The Interest Convergence Dilemma of Teacher Unions

As I have written before, there is more to Critical Race Theory (CRT) than cable news would lead one to believe. Conservative critics and progressive polemicists miss a lot of nuance. There is no substitute for reading the primary sources.

Derrick Bell‘s 1980 Harvard Law Review article Brown v. Board of Education and the Interest Convergence Dilemma speculated on when white and black interests converge and where they diverge. He cited teacher unions as an example where they diverge, not something one would expect from a left-wing perspective.

The article is primarily an attempt to address what was considered to be a classic question of the jurisprudence of the Brown v. Board of Education decision, the landmark Supreme Court ruling that found racial segregation of schools unconstitutional. The question was first posed by Herbert Wechsler‘s 1959 Oliver Wendell Holmes Lecture at Harvard Law School. Wechsler questioned whether the Brown decision could be reduced to neutral principles. He argued Brown arbitrarily traded the right of whites not to associate with blacks in favor of the right of blacks to associate with whites.

Bell responded to this by arguing that sometimes no such conflict of interest actually exists and sometimes it does. He believed that, for a brief period, the interests of the races converged to make the Brown decision inevitable. Bell found more recent Supreme Court decisions (in the 1970s) to indicate a growing divergence of interests that made racial integration less feasible. He wrote: “Whites may agree in the abstract that blacks are citizens and are entitled to constitutional protection against racial discrimination, but few are willing to recognize that racial segregation is much more than a series of quaint customs that can be remedied effectively without altering the status of whites.” So, Bell argued that when racial equality is expected to lower the social status of white Americans, the convergence of interest breaks down.

Bell identified three ways the white majority in the United States valued the end of segregation, two of which were more salient during the Cold War. First, it enhanced America’s credibility with the rest of the world as a more appealing place than communism. Second, it buttressed the loyalty of black Americans to their country, making them less vulnerable to communist propaganda. And third, Bell observed: “there were whites who realized that the South could make the transition from a rural, plantation society to the sunbelt with all its potential and profit only when it ended its struggle to remain divided by state-sponsored segregation. Thus, segregation was viewed as a barrier to further industrialization in the South.”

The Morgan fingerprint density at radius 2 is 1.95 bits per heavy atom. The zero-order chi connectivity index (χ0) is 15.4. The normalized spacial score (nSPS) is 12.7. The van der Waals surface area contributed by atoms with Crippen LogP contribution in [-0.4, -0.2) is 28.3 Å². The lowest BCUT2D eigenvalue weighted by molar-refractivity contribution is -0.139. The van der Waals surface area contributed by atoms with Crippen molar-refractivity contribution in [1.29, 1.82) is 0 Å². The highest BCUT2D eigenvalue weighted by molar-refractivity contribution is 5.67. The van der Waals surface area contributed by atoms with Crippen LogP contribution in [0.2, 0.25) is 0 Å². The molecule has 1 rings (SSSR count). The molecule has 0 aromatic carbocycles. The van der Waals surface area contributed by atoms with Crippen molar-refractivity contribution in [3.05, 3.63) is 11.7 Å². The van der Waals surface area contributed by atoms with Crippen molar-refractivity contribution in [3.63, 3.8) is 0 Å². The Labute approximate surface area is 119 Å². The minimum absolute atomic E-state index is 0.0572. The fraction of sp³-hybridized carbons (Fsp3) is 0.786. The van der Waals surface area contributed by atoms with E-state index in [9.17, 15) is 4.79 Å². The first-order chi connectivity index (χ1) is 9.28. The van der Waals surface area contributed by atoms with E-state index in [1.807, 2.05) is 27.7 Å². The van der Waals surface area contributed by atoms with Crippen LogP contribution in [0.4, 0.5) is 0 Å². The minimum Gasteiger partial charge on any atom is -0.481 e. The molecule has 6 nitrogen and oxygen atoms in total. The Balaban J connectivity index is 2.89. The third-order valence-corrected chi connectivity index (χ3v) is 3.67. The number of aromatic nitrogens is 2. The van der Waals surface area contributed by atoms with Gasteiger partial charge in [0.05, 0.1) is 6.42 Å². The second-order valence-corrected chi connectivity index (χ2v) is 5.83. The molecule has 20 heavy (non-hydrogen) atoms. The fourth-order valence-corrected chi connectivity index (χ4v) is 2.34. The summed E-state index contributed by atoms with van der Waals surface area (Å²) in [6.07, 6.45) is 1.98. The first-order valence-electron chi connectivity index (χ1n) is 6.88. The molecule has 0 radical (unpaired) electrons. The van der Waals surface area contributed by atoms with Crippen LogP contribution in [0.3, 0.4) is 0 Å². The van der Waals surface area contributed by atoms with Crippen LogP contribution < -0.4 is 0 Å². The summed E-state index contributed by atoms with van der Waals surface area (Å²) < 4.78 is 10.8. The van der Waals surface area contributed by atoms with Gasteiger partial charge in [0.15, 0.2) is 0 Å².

Bell identified a fourth convergence of interest that he believed should factor more prominently in politics but didn’t, the similar struggle poor white and black students have in obtaining access to a quality education. Policies to improve the provision of educational opportunities for all Americans would presumably have broad support from all low-income voters, regardless of race.

What gets in the way of education reform? Bell lamented that culture wars get in the way, citing racial animus of low-income whites against blacks. But Bell concluded his article with another nimble force in domestic policy: the teacher unions. Bell wrote: “Policies necessary to obtain effective schools threaten the self-interest of teacher unions and others with vested interests in the status quo.” Teacher unions may believe in civil rights in the abstract, but when reform threatens their local monopoly over K-12 education, teacher unions throw black kids under the school bus.

Bell took this state of affairs to support his prior view that the interest of blacks in improving their education could be better served by focusing on raising the quality of existing schools, whether desegregated or all-black rather than focusing on integration. He called for magnet schools, which is as close as Bell came to advocating for school choice. This is another example of how the primary target of CRT, particularly Derrick Bell’s writings, was not conservatism. In its earlier writings, CRT was gunning down established left-wing orthodoxy.

School choice is the neutral principle Herbert Wechsler was looking for. Later CRT writers have been less willing to go there. But in 1980, Derrick Bell was willing to call out teacher unions as an opponent of improved education for black students.

This is the thirteenth in a series on CRT.

  • The first showed that CRT is not Marxist.
  • The second showed how Antonio Gramsi focused left-wing thought on culture.
  • The third showed how Max Horkheimer created Critical Theory.
  • The fourth showed how Theodor Adorno and Herbert Marcuse built upon Horkheimer’s work to create the Frankfurt School.
  • The fifth showed how Jurgen Habermas preserved the Frankfurt School into its contemporary influence.
  • The sixth showed how Michel Foucault developed a Postmodern critical theory for power relationships. 
  • The seventh showed how Jaques Derrida developed a Postmodern critical theory from the limitation of language.
  • The eighth showed how Postmodernism has a self-referential paradox.
  • The ninth showed how Critical Theory is the basis for alternative philosophy departments in eponymous “studies” departments.
  • The tenth showed how the rise and fall of Critical Legal Studies led to the development of CRT.
  • The eleventh showed how most conservatives would find agreement with the law review article understood to be the first canonical CRT writing. 
  • The twelfth showed how Alan David Freeman established the basic framework of the concept of systemic racism. 

Eric Shierman lives in Salem and is the author of We were winning when I was there.